Atlantis Alumni

Friday, November 30, 2007

Krugman Hammers Obama Again

Noted economist and New York Times Op-Ed columist Paul Krugman keeps on hammering Barak Obama. A couple of weeks ago Krugman wrote that Obama used right wing talking points when he declared that there is a Social Security "crisis." Now, Krugman thinks that Obama is using the same tactics in the health care debate - using right wing rhetoric to buttress his health care plan, which Krugman thinks is sub-standard and not as desirable as the health care plans being offered by Obama's rivals Hillary Clinton and John Edwards:

I recently castigated Mr. Obama for adopting right-wing talking points about a
Social Security “crisis.” Now he’s echoing right-wing talking points on health
What seems to have happened is that Mr. Obama’s caution, his
reluctance to stake out a clearly partisan position, led him to propose a
relatively weak, incomplete health care plan. Although he declared, in his
speech announcing the plan, that “my plan begins by covering every American,” it didn’t — and he
shied away from doing what was necessary to make his claim true.
Now, in the
effort to defend his plan’s weakness, he’s attacking his Democratic opponents
from the right — and in so doing giving aid and comfort to the enemies of

Is Obama the new Bill Clinton? By that I mean, is he trying to placate both sides on every issue? This could be. Remember, he invited an anti-gay singer-preacher on a recent campaign tour, even though he claims to be a strong supporter of gay rights. He can't have it both ways on all the issues.

PHOTO: Boat House Row on the Schuylkill River in Philadelphia. These boat houses serve as the headquarters for the "Schuylkill Navy," the rowing teams from the various local high schools and colleges.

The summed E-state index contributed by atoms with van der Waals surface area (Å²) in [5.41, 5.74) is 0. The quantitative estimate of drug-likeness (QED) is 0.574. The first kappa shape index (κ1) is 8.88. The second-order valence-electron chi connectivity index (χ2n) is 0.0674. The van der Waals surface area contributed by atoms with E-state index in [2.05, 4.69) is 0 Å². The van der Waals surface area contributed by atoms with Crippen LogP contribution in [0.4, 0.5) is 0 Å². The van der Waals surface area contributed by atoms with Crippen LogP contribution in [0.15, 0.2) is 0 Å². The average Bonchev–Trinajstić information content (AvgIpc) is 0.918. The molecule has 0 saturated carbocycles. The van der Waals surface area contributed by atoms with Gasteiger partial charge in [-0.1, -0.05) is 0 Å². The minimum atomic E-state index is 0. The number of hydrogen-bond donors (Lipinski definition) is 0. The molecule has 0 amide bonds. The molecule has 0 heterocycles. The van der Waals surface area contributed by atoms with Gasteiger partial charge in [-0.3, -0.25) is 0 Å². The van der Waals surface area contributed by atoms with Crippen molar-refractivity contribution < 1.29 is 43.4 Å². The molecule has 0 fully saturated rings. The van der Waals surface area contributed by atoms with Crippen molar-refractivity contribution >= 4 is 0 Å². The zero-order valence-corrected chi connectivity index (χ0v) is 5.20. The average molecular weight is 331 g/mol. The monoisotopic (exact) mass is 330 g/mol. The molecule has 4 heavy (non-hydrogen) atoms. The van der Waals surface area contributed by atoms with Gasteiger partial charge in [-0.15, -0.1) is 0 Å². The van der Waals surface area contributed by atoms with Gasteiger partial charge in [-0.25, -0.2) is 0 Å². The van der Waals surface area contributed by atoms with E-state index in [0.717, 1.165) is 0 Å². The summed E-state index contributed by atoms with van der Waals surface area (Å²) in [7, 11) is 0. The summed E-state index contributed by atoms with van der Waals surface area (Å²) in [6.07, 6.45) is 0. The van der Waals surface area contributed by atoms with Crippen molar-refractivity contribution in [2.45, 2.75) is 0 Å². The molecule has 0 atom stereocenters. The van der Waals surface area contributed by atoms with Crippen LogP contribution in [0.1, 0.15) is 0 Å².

Thursday, November 29, 2007

UGH! The Republicans, Again

I watched the Rockefeller Center tree lighting festivities on TV last evening, which was not all that entertaining. Some of the guest artists do not appeal to me. Some didn't even sing holiday songs. However, I enjoyed it when they finally actually lit the tree at the end of the program.

After the tree lighting show, I flipped the channels and came across the CNN/YouTube Republican debate, which I watched for as long a I could stand it, around ten minutes. The blogosphere seems to think that religious nut case Huckabee actually won the debate. Why should that surprise anybody? Bush and Rove have firmly wedded the Republican Party to the religious far right. The next American president will be a Christian fundamentalist, or under the sway of the religious far right, if he is a Republican.

PHOTO: The Water Works restaurant on the banks of he Schuylkill River, housed in an historic water works building.


Wednesday, November 28, 2007

The Previously Unknown Lasting Impact Of The U.S. Civil War

Is it time to give Mr. Bush credit for his effort in Annapolis to forge a Middle East peace? Maureen Dowd doesn't think so:

After subverting diplomacy in his first term, now W. does drive-by diplomacy, taking a playboy approach to peace. He wants to look like he’s taking
the problem of an Israeli-Palestinian treaty seriously when his true motivation is more cynical: pacifying the Arab coalition and holding it together so that he
can blunt Iran’s sway.